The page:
May 29, 2017
Everyone already knows it: all our online actions are being recorded, whether it’s the first click on an ad, multiple visits to a website, the first registration in the foreign exchange trading platform, a first-time deposit, or pressing the play button on a tutorial. Each and every action traders take is part of the complete story of a trader’s digital behavior, or as marketers call it – the customer journey.
As McKinsey explains, focusing on these single touchpoints misses the bigger picture: the customer’s end-to-end experience. Only by viewing the customer experience through your customers’ eyes can you finally start to understand how to improve performance.
Compiled by many single actions arranged on a timeline, the trader journey is often complex to comprehend. But, as with many things in life, it’s about asking the right questions. With the right questions in hand and the right tools to analyze online behavior, brokerages can receive the correct interpretation of the trader story, which leads to valuable insights and actions that eventually contribute to higher conversions and continued trading.
Most brokerages rely on simple KPIs such as the number of sessions and registrations, the total of deposits, the rate of FTDs (First Time Deposit), or the number of demo trades. But these don’t give businesses a true understanding of their performance or the complete data story of their traders. In order to gain an edge in this fiercely competitive industry, brokerages need to be able to quickly answer vital business questions such as:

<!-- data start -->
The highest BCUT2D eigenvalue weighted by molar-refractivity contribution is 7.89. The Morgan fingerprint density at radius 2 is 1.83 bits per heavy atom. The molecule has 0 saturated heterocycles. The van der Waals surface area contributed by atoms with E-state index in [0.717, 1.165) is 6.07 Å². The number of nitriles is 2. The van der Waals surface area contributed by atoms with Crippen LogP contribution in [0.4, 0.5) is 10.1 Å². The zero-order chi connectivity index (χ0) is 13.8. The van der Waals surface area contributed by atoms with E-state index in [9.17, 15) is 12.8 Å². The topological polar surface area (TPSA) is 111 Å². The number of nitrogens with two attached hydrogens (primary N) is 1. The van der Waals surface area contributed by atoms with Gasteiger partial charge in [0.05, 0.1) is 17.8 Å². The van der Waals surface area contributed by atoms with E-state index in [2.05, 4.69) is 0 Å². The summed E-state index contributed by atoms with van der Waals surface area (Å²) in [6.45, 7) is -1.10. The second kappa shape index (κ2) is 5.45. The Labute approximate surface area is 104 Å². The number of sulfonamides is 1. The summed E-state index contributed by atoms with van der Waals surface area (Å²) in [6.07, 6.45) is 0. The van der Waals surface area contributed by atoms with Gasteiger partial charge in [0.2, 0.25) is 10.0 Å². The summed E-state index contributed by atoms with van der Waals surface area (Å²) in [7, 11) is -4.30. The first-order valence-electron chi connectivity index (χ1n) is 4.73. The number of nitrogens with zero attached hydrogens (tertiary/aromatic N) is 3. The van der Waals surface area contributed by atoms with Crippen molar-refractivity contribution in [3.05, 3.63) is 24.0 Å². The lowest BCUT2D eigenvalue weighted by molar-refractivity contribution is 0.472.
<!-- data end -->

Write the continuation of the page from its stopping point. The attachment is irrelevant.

To answer such critical business questions, all trader actions data from across the different data points is collected and joined together. The raw event data of user actions are the building blocks to a deep understanding of trader behavior.
Trader journeys are often complex, relying on data from multiple touchpoints which come from a variety of the web or mobile apps, affiliate data, trader data from a brokerage’s CRM or Affiliate data. Data might originate from the ad clicked before coming through to the registration page, or from the first trading steps all the way to the CRM. Moreover, each data or session might be attached to a separate user identity. To analyze the trader journey as a whole, those different datasets must be joined under a single unified user identity.
Based on these capabilities, behavioral analysis of the data can shed great insight on the complex trader journeys to conversion and retention, allowing brokerages to react in real-time to maximize trader engagement.
Here are a few examples of how brokerages do this:
Advanced analytics can help identify the valuable traders based on their actions and build trader segments, such as whales (those traders who have a high likelihood of higher retention and higher deposits).
Source: Cooladata Trading Analytics
On the other hand, brokerages can identify the typical behavior of those about to churn, the one-time traders.